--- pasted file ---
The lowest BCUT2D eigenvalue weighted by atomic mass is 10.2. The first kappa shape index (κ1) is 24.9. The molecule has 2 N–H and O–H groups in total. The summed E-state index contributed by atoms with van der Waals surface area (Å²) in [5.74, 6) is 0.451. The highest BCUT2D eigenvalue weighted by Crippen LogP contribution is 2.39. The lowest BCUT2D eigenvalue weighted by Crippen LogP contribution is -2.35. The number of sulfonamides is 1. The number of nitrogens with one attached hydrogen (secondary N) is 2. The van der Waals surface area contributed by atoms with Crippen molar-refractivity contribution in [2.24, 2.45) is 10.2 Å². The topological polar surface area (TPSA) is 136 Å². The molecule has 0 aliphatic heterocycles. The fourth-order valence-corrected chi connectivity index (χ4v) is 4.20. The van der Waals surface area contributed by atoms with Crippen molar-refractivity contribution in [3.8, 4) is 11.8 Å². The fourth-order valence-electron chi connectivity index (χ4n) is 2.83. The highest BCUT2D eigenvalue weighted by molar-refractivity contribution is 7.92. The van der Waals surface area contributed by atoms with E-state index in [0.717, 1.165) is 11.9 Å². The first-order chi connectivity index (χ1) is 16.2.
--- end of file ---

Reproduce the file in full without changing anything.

The lowest BCUT2D eigenvalue weighted by atomic mass is 10.2. The first kappa shape index (κ1) is 24.9. The molecule has 2 N–H and O–H groups in total. The summed E-state index contributed by atoms with van der Waals surface area (Å²) in [5.74, 6) is 0.451. The highest BCUT2D eigenvalue weighted by Crippen LogP contribution is 2.39. The lowest BCUT2D eigenvalue weighted by Crippen LogP contribution is -2.35. The number of sulfonamides is 1. The number of nitrogens with one attached hydrogen (secondary N) is 2. The van der Waals surface area contributed by atoms with Crippen molar-refractivity contribution in [2.24, 2.45) is 10.2 Å². The topological polar surface area (TPSA) is 136 Å². The molecule has 0 aliphatic heterocycles. The fourth-order valence-corrected chi connectivity index (χ4v) is 4.20. The van der Waals surface area contributed by atoms with Crippen molar-refractivity contribution in [3.8, 4) is 11.8 Å². The fourth-order valence-electron chi connectivity index (χ4n) is 2.83. The highest BCUT2D eigenvalue weighted by molar-refractivity contribution is 7.92. The van der Waals surface area contributed by atoms with E-state index in [0.717, 1.165) is 11.9 Å². The first-order chi connectivity index (χ1) is 16.2.